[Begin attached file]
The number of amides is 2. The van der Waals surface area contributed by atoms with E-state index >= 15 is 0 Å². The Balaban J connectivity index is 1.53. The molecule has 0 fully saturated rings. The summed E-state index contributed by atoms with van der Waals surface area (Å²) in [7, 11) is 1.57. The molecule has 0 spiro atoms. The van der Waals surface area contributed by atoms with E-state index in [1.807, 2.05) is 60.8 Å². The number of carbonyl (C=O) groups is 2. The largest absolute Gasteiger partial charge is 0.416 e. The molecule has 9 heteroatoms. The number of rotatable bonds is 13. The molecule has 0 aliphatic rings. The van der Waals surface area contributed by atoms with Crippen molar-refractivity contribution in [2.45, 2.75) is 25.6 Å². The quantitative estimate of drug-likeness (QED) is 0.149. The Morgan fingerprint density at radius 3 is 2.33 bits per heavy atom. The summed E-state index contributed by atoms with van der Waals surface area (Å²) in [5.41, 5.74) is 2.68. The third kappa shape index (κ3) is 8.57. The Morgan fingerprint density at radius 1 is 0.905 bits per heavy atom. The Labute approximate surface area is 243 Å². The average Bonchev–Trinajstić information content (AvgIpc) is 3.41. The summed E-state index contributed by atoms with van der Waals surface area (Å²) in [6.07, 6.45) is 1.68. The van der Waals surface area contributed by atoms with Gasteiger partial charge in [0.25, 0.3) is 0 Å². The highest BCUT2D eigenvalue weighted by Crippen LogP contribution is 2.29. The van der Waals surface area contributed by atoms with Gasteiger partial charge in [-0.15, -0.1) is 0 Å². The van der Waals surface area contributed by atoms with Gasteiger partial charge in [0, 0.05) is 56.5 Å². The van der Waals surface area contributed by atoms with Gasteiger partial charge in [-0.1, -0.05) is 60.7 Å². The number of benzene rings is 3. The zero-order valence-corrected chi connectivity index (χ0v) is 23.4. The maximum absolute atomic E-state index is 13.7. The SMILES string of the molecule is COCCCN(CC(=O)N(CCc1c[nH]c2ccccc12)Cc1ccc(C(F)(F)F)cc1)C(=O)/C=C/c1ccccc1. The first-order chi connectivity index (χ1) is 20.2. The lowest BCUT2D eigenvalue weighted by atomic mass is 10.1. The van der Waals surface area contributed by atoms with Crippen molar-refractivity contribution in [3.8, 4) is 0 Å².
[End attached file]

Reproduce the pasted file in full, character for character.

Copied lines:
The number of amides is 2. The van der Waals surface area contributed by atoms with E-state index >= 15 is 0 Å². The Balaban J connectivity index is 1.53. The molecule has 0 fully saturated rings. The summed E-state index contributed by atoms with van der Waals surface area (Å²) in [7, 11) is 1.57. The molecule has 0 spiro atoms. The van der Waals surface area contributed by atoms with E-state index in [1.807, 2.05) is 60.8 Å². The number of carbonyl (C=O) groups is 2. The largest absolute Gasteiger partial charge is 0.416 e. The molecule has 9 heteroatoms. The number of rotatable bonds is 13. The molecule has 0 aliphatic rings. The van der Waals surface area contributed by atoms with Crippen molar-refractivity contribution in [2.45, 2.75) is 25.6 Å². The quantitative estimate of drug-likeness (QED) is 0.149. The Morgan fingerprint density at radius 3 is 2.33 bits per heavy atom. The summed E-state index contributed by atoms with van der Waals surface area (Å²) in [5.41, 5.74) is 2.68. The third kappa shape index (κ3) is 8.57. The Morgan fingerprint density at radius 1 is 0.905 bits per heavy atom. The Labute approximate surface area is 243 Å². The average Bonchev–Trinajstić information content (AvgIpc) is 3.41. The summed E-state index contributed by atoms with van der Waals surface area (Å²) in [6.07, 6.45) is 1.68. The van der Waals surface area contributed by atoms with Gasteiger partial charge in [0.25, 0.3) is 0 Å². The highest BCUT2D eigenvalue weighted by Crippen LogP contribution is 2.29. The van der Waals surface area contributed by atoms with Gasteiger partial charge in [-0.15, -0.1) is 0 Å². The van der Waals surface area contributed by atoms with Gasteiger partial charge in [0, 0.05) is 56.5 Å². The van der Waals surface area contributed by atoms with Gasteiger partial charge in [-0.1, -0.05) is 60.7 Å². The number of benzene rings is 3. The zero-order valence-corrected chi connectivity index (χ0v) is 23.4. The maximum absolute atomic E-state index is 13.7. The SMILES string of the molecule is COCCCN(CC(=O)N(CCc1c[nH]c2ccccc12)Cc1ccc(C(F)(F)F)cc1)C(=O)/C=C/c1ccccc1. The first-order chi connectivity index (χ1) is 20.2. The lowest BCUT2D eigenvalue weighted by atomic mass is 10.1. The van der Waals surface area contributed by atoms with Crippen molar-refractivity contribution in [3.8, 4) is 0 Å².